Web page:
It was a banner year for the South Dakota State Amateur Baseball Tournament at the box office. A record-setting total of $56,928 was collected in gate receipts this year for the tournament, which was held Aug. 6-17 at Mitchell's Cadwell Park. That is an all-time high for the South Dakota Amateur Baseball Association. The previous high was $48,043, taken in 2011. That figure is helped by a bump in ticket prices for the tournament, which went to $8 for adults and $5 for students per session.
South Dakota State Climatologist Dennis Todey speaks Thursday during Dakotafest, updating farmers and ranchers on current weather and climate matters. Along with South Dakota State University Extension Climate Field Specialist...
DALLAS -- In the small town of Dallas, almost everything has changed in the last 100 years. But on Saturday, the community will come together to celebrate one of its constants. The town will hold its Carnegie Library centennial celebration, which opened in 1914, and still functions as a library. Local authors and South Dakota State Librarian Daria Bossman are expected to speak as part of the anniversary program, which starts at 10 a.m. and will include memories of old Dallas and the library.
To protect pheasants in South Dakota fields, what's old is new again. A Mitchell pheasant advocate has created a flushing bar, a way to save pheasants from spring hay cutting in the field, which can put growing pheasants at risk. "It's a something to think about and it's a solution that we can have to keep some critters from being killed," Pheasants Forever Farm Bill Biologist Mike Blaalid said.
After seeing one in action, Duane Lunne could see himself buying a drone. The Dallas cattle farmer and his friend Brad Kahler, of Colome, live two miles apart and were checking out a drone demonstration on Tuesday morning, the opening day of Mitchell's Dakotafest. The drones look cool, for sure, hovering and flying, with the high-quality models traveling up to 35 to 40 mph and weighing only 3 to 5 pounds. But there's a practical use for farmers on the plains to use them.
Two local residents, including one who just left the Mitchell Board of Education, are pursuing a now-open seat on the school board, Superintendent Joe Graves said Monday. Marc Bernard and Dana Price are two applicants to fill the open position that was created by last week's resignation of Rick Johnson, who had a stroke in December 2013 and has been unable to participate. Applications for the open position will be accepted until 4 p.m. Wednesday. The school board then will likely interview candidates in executive session during its Aug.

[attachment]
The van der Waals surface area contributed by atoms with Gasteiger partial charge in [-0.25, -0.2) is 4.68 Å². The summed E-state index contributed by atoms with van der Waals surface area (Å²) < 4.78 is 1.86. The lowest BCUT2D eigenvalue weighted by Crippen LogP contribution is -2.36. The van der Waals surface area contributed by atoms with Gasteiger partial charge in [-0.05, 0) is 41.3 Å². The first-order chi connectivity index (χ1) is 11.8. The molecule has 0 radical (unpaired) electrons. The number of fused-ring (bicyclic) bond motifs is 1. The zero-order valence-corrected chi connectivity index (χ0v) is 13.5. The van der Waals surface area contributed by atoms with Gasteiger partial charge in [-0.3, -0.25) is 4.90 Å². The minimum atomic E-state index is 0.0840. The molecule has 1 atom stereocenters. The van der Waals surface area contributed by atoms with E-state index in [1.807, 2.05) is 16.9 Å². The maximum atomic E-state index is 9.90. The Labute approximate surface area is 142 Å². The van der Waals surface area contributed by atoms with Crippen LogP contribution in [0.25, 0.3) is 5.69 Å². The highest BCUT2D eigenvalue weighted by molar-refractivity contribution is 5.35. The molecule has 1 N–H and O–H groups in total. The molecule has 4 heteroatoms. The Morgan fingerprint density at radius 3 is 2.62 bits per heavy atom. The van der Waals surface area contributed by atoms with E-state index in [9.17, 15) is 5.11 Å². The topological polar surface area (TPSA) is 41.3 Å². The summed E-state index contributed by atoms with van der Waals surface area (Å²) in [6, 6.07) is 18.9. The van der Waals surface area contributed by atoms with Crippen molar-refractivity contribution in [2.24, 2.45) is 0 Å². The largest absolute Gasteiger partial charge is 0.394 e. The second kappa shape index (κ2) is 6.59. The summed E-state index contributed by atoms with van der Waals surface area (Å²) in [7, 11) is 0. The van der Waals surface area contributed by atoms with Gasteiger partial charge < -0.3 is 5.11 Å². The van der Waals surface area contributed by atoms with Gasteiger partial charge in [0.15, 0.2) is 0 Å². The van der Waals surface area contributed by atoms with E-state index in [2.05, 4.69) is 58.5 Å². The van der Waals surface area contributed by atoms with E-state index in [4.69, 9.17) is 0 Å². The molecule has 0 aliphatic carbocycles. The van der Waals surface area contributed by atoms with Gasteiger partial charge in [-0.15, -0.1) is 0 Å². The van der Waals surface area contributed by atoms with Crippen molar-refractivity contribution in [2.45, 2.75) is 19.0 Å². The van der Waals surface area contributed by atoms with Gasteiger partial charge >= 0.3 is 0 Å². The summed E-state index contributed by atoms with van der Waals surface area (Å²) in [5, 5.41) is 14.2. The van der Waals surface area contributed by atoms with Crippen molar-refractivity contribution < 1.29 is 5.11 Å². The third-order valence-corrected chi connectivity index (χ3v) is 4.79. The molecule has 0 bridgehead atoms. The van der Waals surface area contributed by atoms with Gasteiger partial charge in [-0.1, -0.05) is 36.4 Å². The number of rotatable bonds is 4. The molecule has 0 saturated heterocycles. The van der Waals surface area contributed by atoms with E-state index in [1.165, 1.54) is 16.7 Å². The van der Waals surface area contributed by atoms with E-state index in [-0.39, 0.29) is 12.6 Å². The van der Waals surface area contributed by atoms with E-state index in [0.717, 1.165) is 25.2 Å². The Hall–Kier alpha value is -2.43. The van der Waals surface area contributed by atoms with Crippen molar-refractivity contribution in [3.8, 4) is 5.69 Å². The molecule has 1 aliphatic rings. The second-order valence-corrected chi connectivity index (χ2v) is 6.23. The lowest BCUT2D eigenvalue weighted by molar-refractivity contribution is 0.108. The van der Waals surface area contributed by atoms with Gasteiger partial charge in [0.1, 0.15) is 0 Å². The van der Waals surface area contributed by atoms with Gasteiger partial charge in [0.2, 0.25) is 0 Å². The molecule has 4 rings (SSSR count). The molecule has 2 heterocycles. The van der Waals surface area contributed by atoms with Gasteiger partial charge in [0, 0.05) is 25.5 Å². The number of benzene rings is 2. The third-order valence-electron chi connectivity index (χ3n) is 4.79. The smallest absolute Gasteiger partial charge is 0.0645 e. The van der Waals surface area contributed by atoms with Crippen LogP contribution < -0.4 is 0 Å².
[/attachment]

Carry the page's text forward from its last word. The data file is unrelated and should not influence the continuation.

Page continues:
WINNER — Heather Walker didn't grow up in Winner, but she's starting to adjust to the dialect of ranchers from the area. It has been a bit of a culture shift for the third-year medical student, even though she grew up in Vermillion, a place she still considers to have a small-town vibe. But she admits the first few times she talked to farmers and ranchers of the Winner area was an adjustment, even though she was equipped with the skills after studying communication at the University of South Dakota. "It has been different, there's no question," she said.
Slow down in school zones, Mitchell drivers. With the start of school Monday, the Mitchell Department of Public Safety is urging caution to motorists passing through school zones, and likely will equip those areas with speed boards. The city has three of the portable devices that use radar to monitor the speeds of those driving through town.
DELMONT — The Delmont City Council approved an ordinance Thursday that bars residents from keeping "insects, fowl and certain animals" within the city limits on residences that are 11 acres or smaller. The council passed the ordinance by a 4-2 vote during the special meeting, held at the Delmont Community Center. Despite the vote, a group of residents is already preparing to refer that decision to a vote of the people in the small Douglas County town. Members of the council voting in favor of the ordinance were Todd Gross, Valrae Schwaderer, Clark Will and Mike Redd.
A Presho native and Dakota Wesleyan University alumna is being remembered for her commitment to Iowa history, while never forgetting where she came from. Dorothy Schwieder died Wednesday from lymphoma. She was 80. Her colleagues at Iowa State University, where she worked for 34 years as a researcher and professor, said her commitment to education and community was her greatest trait. "She was a marvelous person," said Pamela Riney-Kehrberg, who is the chair of the history department at Iowa State.